If you’ve been in the poetry world at all recently, you know that we’ve been seeing a renaissance of sorts when it comes to poetry. Poetry is exciting right now, ya’ll. Even though readers have likely felt these tidal shifts, new poetry research from the National Endowment For The Arts has actual numbers that show what we felt is true: poetry reading is up, across the board.
New Poetry Research Finds Dramatic Increases In Readership
As the NEA reports:
“Nearly 12 percent (11.7 percent) of adults read poetry in the last year, according to new data from the National Endowment for the Arts’ 2017 Survey of Public Participation in the Arts (SPPA). That’s 28 million adults. As a share of the total U.S. adult population, this poetry readership is the highest on record over a 15-year period of conducting the SPPA, a research partnership with the U.S. Census Bureau.”
Even more exciting, these rates are especially improving among some demographic sub-groups.
- For 18-24 year olds, poetry reading has doubled (at 17.5% in 2017, up from 8.2% in 2012)
- Adults 25-34 years old are reading at rates of 12.3% in 2017, versus 6.7% in 2012
- Notable gains were seen in women readers (up to 14.5% from 8.0% in 2012), African Americans (15.3% from 6.9% in 2012), Asian Americans (12.6%, up from 4.8%), and other non-white, non-Hispanic groups (13.5%, up from 4.7%)
The Academy of American Poets (the group behind the fantastic Poem-a-Day program) attributes these changes to a few key elements. Summaries from their excellent piece on this new poetry research include:
- In challenging times, people turn to poetry to find insight and comfort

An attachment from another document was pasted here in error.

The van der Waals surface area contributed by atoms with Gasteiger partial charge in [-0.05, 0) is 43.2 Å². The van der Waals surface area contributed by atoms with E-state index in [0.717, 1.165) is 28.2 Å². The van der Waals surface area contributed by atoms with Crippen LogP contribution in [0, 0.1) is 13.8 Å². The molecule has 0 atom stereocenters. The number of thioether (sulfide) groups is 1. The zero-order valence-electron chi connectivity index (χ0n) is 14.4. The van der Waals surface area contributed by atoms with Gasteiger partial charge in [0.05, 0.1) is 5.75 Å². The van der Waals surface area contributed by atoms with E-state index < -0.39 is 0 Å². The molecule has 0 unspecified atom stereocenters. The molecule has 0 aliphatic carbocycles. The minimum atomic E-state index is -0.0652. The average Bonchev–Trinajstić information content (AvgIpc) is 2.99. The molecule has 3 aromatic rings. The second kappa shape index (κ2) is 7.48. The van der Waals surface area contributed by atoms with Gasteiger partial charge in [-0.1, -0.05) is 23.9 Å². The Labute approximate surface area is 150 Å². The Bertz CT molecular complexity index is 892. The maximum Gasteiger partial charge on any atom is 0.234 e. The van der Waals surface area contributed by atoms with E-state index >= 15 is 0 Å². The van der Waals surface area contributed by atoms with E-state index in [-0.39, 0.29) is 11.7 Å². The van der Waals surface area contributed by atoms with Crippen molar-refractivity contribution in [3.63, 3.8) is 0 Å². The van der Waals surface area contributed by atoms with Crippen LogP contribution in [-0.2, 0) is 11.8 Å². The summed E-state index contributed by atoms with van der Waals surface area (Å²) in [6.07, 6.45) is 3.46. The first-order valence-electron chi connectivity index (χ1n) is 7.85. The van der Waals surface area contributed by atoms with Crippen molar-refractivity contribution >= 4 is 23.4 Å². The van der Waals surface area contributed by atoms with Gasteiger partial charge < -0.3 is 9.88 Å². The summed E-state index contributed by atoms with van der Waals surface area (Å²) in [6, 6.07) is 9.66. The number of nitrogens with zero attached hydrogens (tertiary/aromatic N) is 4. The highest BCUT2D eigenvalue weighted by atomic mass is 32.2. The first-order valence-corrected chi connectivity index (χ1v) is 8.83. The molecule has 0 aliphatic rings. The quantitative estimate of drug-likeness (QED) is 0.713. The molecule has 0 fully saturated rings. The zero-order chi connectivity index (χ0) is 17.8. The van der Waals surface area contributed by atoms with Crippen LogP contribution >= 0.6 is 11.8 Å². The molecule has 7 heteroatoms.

- Poetry, one of our oldest art forms, is perfectly suited to our social media–driven, mobile culture
- In addition to social media becoming an important way that readers share poems, social media platforms have enabled poets themselves to champion the art form
- We’ve benefited from highly visible poets in mainstream culture, such as Presidential Inaugural Poets, groundbreaking U.S. Poet Laureates, and national/international poetry best-sellers
- New leaders took the helm at several U. S.-based poetry organizations and began working together for the first time to amplify the importance of poetry resulting in the 2016 launch of the Poetry Coalition
How To Get Started With Poetry
If you’ve been dabbling in poetry and want to get more into the genre, there’s LOADS of places to get started.
Button Poetry’s live poetry readings are where you want to hang out on YouTube. Publishers like Graywolf Press and Copper Canyon Press are releasing collections from newcomers like Javier Zamora and Donika Kelly as well as Ursula K. Le Guin’s final poems. Check out personalized poetry recommendations at Poetry Rx from The Paris Review.
Subscribe to Poem-a-Day to get one poem in your inbox every single day. Weekends are reserved for classic poems, while you’ll see all contemporary poets during the week. (Can confirm–these are a great way to start your day.)
As The American Academy of Poets notes, social media platforms give poets a great way to share their art, inspiration, and poems. Some of them have huge followings (Rupi Kaur has 2.7 million Instagram followers, for example.) Some of my favorite poets to follow online include:
- Kaveh Akbar
- Warsan Shire
- Clint Smith
- Sarah Kay
- Morgan Parker
- Hanif Abdurraqib
- Safia Elhillo
- Danez Smith
- Lang Leav
- Aimee Nezhukumatathil
- Maggie Smith
Basically, it’s time to start reading poetry again if you aren’t already. It’s one of the most exciting areas of the literary world as this new poetry research from the NEA shows clearly.
Do you love poetry? Got a favorite poet? Share ’em in the comments!